Review: Conor Kelly and the Lost Treasure of Eirean

If you’ve read my bio, you know that it was Tolkien’s fantasy worlds that awakened my love of reading. It doesn’t surprise me that fantasy taps out on my laptop or lines my bookshelves. Now, with a grandson, I’m eager for him to experience that same spark. I want to awaken in him a love of fantasy. I have to wait a few years, but I found just the book.

61Y87-+53gL._UX250_If anyone follows Ali Isaac’s blog, you’ll know she’s the Guardian of Irish Mythology. In all likelihood, you’ve already discovered a magical portal into the world of Irish lore. She writes in such a way that my permeable boundary between what’s historical and fantastical further blurs; I’m swept up in the magical reality of old races and parallel worlds. Why not?

While on vacation, I read Isaac’s fabulous book: Conor Kelly and the Lost Treasure of Eirean. Her wealth of knowledge comes to life as she deftly weaves Irish mythology into Conor’sΒ story. It made me want to travel to Ireland, trespass in the ancient hills, grub around in every farm pasture, and sneak into the restricted areas of visitor centers in the dead of night. πŸ™‚ I can’t wait.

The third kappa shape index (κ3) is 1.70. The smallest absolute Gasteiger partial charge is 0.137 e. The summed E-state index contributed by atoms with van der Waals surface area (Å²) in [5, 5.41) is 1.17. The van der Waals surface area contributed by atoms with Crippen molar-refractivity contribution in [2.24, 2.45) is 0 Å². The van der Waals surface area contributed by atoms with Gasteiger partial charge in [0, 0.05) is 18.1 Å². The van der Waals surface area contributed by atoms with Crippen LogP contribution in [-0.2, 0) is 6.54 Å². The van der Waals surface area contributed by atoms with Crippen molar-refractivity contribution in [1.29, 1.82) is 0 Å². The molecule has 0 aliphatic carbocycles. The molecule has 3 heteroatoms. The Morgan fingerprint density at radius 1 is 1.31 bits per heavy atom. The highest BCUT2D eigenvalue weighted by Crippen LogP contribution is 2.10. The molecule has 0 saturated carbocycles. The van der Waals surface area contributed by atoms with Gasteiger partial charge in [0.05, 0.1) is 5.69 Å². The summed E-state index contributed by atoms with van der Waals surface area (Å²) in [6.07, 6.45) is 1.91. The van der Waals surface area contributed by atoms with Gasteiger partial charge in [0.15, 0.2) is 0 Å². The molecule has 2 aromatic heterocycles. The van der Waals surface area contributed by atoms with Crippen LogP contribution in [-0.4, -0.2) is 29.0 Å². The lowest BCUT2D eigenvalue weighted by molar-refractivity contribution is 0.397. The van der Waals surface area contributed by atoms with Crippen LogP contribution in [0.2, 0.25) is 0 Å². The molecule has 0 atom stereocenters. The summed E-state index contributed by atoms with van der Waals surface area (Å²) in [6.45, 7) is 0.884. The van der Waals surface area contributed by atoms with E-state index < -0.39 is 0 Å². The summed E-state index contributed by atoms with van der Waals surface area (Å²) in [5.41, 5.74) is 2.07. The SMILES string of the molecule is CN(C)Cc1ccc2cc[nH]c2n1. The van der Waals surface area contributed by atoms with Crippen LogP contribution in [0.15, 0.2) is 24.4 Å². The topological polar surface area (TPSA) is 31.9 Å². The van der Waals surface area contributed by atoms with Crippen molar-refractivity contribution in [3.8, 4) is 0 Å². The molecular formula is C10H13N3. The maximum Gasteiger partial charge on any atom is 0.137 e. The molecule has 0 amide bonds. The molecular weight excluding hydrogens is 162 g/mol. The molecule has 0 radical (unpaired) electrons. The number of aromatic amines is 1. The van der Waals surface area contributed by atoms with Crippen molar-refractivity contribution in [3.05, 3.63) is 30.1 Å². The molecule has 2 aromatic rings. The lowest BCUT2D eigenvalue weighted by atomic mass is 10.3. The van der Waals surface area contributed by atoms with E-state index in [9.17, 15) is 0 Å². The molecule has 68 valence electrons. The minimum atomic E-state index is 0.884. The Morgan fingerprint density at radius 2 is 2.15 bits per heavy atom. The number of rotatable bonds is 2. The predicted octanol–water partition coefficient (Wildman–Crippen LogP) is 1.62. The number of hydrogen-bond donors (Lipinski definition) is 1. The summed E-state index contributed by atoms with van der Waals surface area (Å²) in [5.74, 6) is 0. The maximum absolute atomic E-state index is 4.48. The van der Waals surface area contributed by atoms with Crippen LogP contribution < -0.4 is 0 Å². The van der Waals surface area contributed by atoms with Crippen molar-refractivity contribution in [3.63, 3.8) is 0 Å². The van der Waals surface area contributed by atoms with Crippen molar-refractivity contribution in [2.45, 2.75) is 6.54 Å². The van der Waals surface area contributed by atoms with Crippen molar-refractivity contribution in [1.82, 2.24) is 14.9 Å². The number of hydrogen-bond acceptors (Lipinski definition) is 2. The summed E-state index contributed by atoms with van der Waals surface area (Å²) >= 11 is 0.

I get a rush of adrenaline when I read the first pages of what I know is going to be a great book, and this one is a wondrous journey on multiple levels. It follows the epic adventure of Conor Kelly, a disabled teenager with little control over his body and life. The unlikely hero is the perfect protagonist to save the magical Irish race of the Sidhe (The Tuatha de Dannan). He’s fearful, courageous, and full of self-doubt. He’s also the descendant of Lugh, an Irish hero, and magic flows through his veins.

Ali bookIn the magical parallel realm of the Sidhe, he’s tasked with finding the four treasures that will defeat the disgraced Sidhe-King, Bres, who seeks vengeance on his people and dominance over all mankind.Β To achieve his goal he must journey through the lands of legend and unlock that magic hidden in his blood.

Yet, that’s only part of the story as the world of the Sidhe is rife with danger, intrigue, and betrayal. To find the treasures, Conor must enter the sacred places, form alliances, and battle a fire-breathing dragon, a giant warrior, and the power-thirsty king.